Alpha called from Tokyo to tell me she liked the roses so I guess I got the hotel right on the order. No word from Beta so I guess she’s having a good time accelerating particles. Gamma got me heart shaped chocolates in a heart shaped box, and an envelope full of handmade gift certificates for favors, wishes and two massages. Beta and Gamma got flowers and gift certificates from me, for dates with dad. We also got more flowers arranged for by Alpha before she left, and from the inlaws, and various chocolates.
That’s the thing, no sooner do you get rid of the Christmas season chocolates, you get more for Valentine’s day.
Now I have to go remove clean dishes from the dishwasher so I can put dirty ones inside, and make a lunch. And go check on the birds outside, who got a 25 kilo sack of sunflower seeds for Valentine’s day. And check on the turtle tortoise, who is sleeping next to an unabridged dictionary downstairs in the library. The winter has been so warm here she came out of hibernation early – we are not sure whether she is up for the season or if it’s the same sort of bifurcated sleep thing we all get some nights. I saw her moving last night when I practiced cello. I’m learning a new tune and it sounds like hell.

2007 Valentine’s Day Limerick Contest Results

Welcome to the awards ceremony for the 2007 Metamorphosism Valentine’s Day Limerick contest.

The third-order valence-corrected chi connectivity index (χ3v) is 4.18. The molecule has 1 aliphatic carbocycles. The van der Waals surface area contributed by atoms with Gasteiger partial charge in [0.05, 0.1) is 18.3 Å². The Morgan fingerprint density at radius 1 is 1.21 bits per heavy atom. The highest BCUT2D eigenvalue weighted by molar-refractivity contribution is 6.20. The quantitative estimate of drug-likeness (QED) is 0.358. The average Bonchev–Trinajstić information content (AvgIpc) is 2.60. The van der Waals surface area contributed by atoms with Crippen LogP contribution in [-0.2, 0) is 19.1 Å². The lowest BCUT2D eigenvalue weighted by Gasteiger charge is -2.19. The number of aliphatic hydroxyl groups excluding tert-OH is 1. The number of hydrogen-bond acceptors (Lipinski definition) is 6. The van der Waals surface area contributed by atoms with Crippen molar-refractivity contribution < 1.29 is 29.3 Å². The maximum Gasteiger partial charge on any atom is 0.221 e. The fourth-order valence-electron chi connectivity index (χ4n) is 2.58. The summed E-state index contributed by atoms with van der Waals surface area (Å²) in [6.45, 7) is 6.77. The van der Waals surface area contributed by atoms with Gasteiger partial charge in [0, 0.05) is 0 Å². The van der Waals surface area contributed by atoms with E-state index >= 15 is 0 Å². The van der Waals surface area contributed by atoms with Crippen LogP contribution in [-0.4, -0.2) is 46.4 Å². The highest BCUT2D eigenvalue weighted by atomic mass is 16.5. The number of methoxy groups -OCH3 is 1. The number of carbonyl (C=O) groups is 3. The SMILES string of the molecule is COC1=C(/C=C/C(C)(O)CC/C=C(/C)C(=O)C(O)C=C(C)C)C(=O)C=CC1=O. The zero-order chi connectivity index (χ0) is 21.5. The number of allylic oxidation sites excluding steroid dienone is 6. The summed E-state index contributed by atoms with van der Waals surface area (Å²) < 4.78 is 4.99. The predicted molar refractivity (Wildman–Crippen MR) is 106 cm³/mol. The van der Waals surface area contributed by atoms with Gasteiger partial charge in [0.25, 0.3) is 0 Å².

Third place this year goes to Joeri. He ties with Mark S. for those honors.

Second place goes to Lisa D., who was very productive this year.

Winner is Jann. Jann, if you have a website please send me the link, that’s the prize see, getting linked.

Finally, sincere thanks to everyone who entered. And happy Valentine’s day.

WTF science

So, the theremin.
What a pain in the ass.
I think the headphones are the problem. First the sound quality is bad and second you feel goofy dancing around to noises no one else can hear.
At least, I do.
I do think I’ll eventually get a kit, though, and put together my own. With an amp or something. Gamma gets a kick out of playing it too. You should have seen her and her little friend jamming.
We need to get the tuner and figure out where the notes are, she said.
I’m thinking the headphones are good for, like practice, but you really need a PA or something if you’re going to play it.
How would that look at a concert? Like you’re in a band, standing there with your headphones, grooving away, and the audience is going, WTF is with the theremin? I can’t hear it.

Beta is on a field trip. Like all seventeen year old girls, she’s into particle accelerators now. She gets back tomorrow. Alpha is flying to Japan this afternoon.

I have to go digest all this science. I don’t know where it came from. WTF. I’ve got all these electronics projects going. I hate electronics. I made an electromagnet this weekend out of a 9 volt battery, a chisel and some wire.
It wasn’t very strong. It picked up a nail. Two nails were too heavy for it. Eventually, I want to develop something that I can carry in my pack that will enable me to stick to the outsides of trains and buses.